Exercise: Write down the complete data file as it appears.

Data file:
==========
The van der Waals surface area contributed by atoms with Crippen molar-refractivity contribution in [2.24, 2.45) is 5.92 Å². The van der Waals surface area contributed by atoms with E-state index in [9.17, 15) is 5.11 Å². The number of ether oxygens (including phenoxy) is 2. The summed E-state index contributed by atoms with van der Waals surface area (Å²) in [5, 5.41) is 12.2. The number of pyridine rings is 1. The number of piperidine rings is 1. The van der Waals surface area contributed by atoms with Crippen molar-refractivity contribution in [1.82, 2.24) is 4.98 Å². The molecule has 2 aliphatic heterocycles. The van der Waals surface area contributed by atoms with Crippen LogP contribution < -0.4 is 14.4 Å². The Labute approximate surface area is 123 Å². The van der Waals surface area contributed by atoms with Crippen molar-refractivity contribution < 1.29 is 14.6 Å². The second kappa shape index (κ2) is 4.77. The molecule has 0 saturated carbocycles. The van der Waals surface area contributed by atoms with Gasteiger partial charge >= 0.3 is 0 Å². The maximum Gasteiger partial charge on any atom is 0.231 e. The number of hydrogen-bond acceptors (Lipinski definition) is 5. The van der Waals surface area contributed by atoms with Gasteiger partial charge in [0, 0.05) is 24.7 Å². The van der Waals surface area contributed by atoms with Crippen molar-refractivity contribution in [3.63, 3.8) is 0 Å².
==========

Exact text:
The van der Waals surface area contributed by atoms with Crippen molar-refractivity contribution in [2.24, 2.45) is 5.92 Å². The van der Waals surface area contributed by atoms with E-state index in [9.17, 15) is 5.11 Å². The number of ether oxygens (including phenoxy) is 2. The summed E-state index contributed by atoms with van der Waals surface area (Å²) in [5, 5.41) is 12.2. The number of pyridine rings is 1. The number of piperidine rings is 1. The van der Waals surface area contributed by atoms with Crippen molar-refractivity contribution in [1.82, 2.24) is 4.98 Å². The molecule has 2 aliphatic heterocycles. The van der Waals surface area contributed by atoms with Crippen LogP contribution < -0.4 is 14.4 Å². The Labute approximate surface area is 123 Å². The van der Waals surface area contributed by atoms with Crippen molar-refractivity contribution < 1.29 is 14.6 Å². The second kappa shape index (κ2) is 4.77. The molecule has 0 saturated carbocycles. The van der Waals surface area contributed by atoms with Gasteiger partial charge >= 0.3 is 0 Å². The maximum Gasteiger partial charge on any atom is 0.231 e. The number of hydrogen-bond acceptors (Lipinski definition) is 5. The van der Waals surface area contributed by atoms with Gasteiger partial charge in [0, 0.05) is 24.7 Å². The van der Waals surface area contributed by atoms with Crippen molar-refractivity contribution in [3.63, 3.8) is 0 Å².